By Samantha Hoppe - April 24, 2019
When the weather starts to warm up, it’s a sign to refresh with spring cleaning. The Japanese organizing consultant and recent Netflix craze, Marie Kondo, has brought new life to spring cleaning practices. But why stop at home? Your emergency plan also needs annual upkeep to remain functional.
The Occupational Safety and Health Administration requires organizations with more than 10 people have an emergency action plan. After a plan has been in place for over a year, it should be reviewed and updated as necessary. Putting together an emergency plan initially is hard work, and an annual evaluation helps keep that work valuable and relevant. The task of reviewing your plan is less daunting when you do it annually, and these tips make it as straightforward as cleaning out your microwave.
Emergency plan requirements are different for each industry. Below are minimum emergency plan requirements that are universal:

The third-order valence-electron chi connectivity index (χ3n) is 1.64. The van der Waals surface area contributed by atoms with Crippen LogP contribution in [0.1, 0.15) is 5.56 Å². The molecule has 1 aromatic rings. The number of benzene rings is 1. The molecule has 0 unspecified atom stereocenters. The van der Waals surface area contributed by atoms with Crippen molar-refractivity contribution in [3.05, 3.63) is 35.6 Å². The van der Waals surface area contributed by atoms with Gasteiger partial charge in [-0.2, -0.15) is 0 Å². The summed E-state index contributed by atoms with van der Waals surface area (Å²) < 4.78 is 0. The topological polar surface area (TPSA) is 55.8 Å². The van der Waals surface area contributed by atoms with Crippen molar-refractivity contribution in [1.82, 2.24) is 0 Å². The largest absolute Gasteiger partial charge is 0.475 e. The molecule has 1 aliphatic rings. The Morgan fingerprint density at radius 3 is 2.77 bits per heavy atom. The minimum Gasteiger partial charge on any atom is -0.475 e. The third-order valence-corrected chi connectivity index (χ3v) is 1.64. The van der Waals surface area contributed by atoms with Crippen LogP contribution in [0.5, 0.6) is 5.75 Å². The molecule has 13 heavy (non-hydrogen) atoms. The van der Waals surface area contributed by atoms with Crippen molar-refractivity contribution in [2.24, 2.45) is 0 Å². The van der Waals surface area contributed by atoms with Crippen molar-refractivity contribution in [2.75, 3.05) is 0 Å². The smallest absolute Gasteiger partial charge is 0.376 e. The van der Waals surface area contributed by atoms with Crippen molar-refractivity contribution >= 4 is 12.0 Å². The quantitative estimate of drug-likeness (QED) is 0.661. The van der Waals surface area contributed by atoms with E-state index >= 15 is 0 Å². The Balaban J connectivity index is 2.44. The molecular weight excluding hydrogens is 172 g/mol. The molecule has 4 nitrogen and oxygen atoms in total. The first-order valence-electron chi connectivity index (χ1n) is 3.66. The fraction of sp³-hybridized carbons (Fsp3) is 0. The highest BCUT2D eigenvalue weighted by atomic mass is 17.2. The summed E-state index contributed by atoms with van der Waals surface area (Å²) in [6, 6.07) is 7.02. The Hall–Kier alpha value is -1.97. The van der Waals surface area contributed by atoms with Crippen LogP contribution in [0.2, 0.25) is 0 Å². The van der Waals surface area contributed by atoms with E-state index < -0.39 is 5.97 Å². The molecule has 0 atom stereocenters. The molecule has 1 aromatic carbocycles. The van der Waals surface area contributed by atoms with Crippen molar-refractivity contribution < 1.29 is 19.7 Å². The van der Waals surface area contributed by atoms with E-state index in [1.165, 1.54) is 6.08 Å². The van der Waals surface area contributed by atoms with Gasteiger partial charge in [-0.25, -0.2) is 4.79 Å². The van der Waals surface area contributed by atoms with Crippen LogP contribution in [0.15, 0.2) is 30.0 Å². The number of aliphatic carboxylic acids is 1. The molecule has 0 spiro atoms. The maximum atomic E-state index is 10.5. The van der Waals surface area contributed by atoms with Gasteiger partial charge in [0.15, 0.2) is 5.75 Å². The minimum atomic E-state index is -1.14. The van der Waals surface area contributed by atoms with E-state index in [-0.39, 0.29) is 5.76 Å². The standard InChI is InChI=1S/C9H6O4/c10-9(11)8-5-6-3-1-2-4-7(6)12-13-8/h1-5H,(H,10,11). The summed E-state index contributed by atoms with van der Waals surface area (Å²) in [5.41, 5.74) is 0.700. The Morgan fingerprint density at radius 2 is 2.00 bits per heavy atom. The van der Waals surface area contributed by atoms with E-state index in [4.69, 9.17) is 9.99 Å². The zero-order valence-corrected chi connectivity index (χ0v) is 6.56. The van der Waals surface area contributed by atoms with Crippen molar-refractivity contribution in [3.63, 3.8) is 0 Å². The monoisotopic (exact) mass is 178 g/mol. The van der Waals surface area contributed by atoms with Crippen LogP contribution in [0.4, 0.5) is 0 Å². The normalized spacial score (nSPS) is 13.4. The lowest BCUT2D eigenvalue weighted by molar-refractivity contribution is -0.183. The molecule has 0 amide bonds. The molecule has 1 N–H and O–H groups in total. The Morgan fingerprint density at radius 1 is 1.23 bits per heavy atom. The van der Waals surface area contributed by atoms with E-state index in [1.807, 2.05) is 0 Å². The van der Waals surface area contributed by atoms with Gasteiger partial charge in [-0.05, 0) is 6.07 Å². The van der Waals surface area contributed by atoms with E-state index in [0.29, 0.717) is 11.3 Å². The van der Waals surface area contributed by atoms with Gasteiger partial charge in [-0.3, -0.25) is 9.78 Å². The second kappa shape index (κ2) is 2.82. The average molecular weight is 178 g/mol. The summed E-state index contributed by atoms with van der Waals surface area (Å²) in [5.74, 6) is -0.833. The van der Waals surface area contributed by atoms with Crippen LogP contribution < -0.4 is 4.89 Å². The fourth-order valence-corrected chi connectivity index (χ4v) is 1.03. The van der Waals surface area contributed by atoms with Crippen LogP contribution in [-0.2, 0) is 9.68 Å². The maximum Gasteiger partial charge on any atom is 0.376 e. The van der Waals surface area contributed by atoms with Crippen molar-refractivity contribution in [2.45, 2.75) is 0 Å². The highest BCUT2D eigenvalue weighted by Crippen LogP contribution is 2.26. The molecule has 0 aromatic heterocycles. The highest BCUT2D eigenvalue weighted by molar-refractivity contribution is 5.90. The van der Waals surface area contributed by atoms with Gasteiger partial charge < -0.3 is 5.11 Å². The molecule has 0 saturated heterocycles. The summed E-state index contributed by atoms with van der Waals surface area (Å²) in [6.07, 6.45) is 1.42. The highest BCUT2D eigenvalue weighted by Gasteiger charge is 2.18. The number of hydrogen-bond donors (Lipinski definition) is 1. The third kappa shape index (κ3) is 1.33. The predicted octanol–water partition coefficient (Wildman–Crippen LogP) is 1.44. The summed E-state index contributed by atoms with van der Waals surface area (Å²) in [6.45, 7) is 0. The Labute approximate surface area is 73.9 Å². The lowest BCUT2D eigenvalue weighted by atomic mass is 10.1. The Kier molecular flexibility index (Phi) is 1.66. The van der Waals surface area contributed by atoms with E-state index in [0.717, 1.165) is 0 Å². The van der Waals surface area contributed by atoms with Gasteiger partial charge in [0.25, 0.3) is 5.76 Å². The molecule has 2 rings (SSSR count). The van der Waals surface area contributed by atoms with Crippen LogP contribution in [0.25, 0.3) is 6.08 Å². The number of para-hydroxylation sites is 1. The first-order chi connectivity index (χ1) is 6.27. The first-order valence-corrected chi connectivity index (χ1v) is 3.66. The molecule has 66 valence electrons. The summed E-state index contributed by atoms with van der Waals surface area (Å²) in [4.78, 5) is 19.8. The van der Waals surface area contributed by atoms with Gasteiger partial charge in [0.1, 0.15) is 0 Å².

If you want to inform and guide action in your community, you first need to make sure that your internal communication is up to par.
Make sure your internal communication system is simple enough for new users to easily learn. Check that employees feel confident using the system. Are there resources available for new employees learning, or long time team members that need a refresher?
For your alerts or notification systems, check that there is nothing slowing down the process. If a system requires multiple steps to trigger a notification or alert, the system becomes less effective due to the multitude of issues happening during a live emergency. If you are unsure about delays, ask your system provider.
Not everyone can be available for a face-to-face meeting during an emergency. During your spring cleaning review, check that your internal communication system provides the ability to quickly summon key stakeholders to facilitate discussion about next steps. It is best to check for this ability ahead of time instead of realizing in the middle of an incident.